- 3 million years

ACCGT…

ACGGT…

AACGT…

TCGGT…

ACTGT…

TCCGT…

TCGGA…

time

ACCGT…

ACTGT…

TCCGA…

ACCTT…

today

TCAGA…

GCCGA…

### the computational problem

- 3 million years

?

TCGGA…

time

ACCGT…

ACTGT…

ACCTT…

today

TCAGA…

GCCGA…

### Markov Model on a Tree

uniform sequence

-

+

- + - - - - + +--…

r

pra

0. Tree T = (V, E) on n leaves

prc

+

-

a

1. State Space: = {-1, +1}

pab

-1: Purines (A,G)

+1: Pyrimidines (C,T)

pa3

-

+

-

+

b

c

2. Mutation Probabilities on edges

pc4

pc5

pb1

pb2

3. Uniform state at the root

+

+

-

-

+

-

-

-

-

+

1

2

3

4

5

Lemma: Equivalent to taking independent samples from the Isingmodel (with appropriate temperatures related to mutation probabilities).

s(1)

s(2)

s(3)

s(4)

s(5)

+

+

+

-

-

-

-

-

+

+

+

+

-

-

+

-

-

+

+

+

+

-

-

+

+

pb2

prc

+

pra

pa3

pc5

### The Phylogenetic Reconstruction Problem

• Input: k independent samples of the process at the leaves of an n leaf tree – but tree not known!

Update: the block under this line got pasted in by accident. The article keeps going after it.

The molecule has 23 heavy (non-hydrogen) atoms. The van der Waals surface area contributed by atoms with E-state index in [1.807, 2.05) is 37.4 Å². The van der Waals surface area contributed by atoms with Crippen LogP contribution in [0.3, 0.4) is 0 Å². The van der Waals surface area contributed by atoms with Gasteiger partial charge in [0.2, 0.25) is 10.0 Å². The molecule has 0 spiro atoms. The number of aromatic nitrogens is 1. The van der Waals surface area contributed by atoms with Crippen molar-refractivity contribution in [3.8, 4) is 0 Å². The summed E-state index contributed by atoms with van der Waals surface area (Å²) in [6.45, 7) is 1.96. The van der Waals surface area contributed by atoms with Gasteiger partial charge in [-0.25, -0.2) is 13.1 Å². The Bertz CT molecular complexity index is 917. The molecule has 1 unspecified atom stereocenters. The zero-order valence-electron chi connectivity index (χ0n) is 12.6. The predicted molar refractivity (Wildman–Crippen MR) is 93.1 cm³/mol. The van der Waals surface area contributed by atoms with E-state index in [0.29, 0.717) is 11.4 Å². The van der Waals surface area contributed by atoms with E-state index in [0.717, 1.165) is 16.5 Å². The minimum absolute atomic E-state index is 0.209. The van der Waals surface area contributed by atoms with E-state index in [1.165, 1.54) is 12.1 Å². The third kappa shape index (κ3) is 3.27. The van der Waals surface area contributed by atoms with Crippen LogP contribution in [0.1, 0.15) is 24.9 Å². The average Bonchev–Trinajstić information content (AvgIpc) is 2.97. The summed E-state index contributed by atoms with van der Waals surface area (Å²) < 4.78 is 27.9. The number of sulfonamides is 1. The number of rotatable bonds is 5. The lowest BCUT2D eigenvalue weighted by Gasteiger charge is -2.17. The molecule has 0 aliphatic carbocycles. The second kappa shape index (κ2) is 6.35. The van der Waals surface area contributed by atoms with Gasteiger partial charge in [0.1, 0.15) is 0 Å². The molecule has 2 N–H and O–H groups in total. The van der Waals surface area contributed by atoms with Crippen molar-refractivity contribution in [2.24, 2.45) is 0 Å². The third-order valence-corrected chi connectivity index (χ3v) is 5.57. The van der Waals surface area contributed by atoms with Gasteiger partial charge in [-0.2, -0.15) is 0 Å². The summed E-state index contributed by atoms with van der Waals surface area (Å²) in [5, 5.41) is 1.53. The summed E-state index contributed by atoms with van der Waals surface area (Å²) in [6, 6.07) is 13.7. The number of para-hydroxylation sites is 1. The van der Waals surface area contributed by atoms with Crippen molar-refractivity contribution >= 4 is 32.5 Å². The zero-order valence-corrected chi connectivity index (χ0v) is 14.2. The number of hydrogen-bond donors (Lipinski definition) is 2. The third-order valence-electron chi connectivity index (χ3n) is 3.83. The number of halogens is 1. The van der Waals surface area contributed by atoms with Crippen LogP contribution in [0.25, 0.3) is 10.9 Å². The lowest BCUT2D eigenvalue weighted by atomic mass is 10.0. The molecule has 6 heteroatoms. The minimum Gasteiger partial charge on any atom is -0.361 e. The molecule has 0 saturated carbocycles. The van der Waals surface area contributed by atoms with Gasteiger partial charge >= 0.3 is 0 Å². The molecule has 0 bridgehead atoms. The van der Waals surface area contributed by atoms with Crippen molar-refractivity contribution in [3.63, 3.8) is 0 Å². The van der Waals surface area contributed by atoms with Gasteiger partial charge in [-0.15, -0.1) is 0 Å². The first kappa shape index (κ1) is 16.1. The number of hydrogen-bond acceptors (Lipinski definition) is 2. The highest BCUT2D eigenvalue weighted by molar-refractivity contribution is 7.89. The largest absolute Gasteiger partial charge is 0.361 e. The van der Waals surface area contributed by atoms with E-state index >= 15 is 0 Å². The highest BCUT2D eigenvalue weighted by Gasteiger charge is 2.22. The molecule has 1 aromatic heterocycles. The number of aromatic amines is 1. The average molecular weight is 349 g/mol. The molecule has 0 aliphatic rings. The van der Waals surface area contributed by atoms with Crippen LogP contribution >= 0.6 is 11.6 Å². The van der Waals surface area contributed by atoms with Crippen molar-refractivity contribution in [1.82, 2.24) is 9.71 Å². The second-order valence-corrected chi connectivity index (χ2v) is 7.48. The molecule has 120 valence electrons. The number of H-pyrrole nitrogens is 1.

• Task: fully reconstruct the model,

• i.e. find treeandmutation probabilities

• Goal:complete the task efficiently

• use small sequences (i.e. small k)

• In other words: Given k samples from the Ising model on the tree, can we reconstruct the tree?

A: yes, taking k = poly(n)

### Can we perform reconstruction using shorter sequences?

A: Yes, if “temperature” (equivalently the mutation probability) is sufficiently low”.

?

?

### PhylogeneticsPhysics !!

[Daskalakis-Mossel-Roch 06]

The phylogenetic reconstruction problem

can be solved from very short sequences

The Ising model on the tree exhibits long-range order

phylogeny

statistical physics

### The Underlying Phase Transition: Root Reconstruction in the Ising Model

LOW TEMP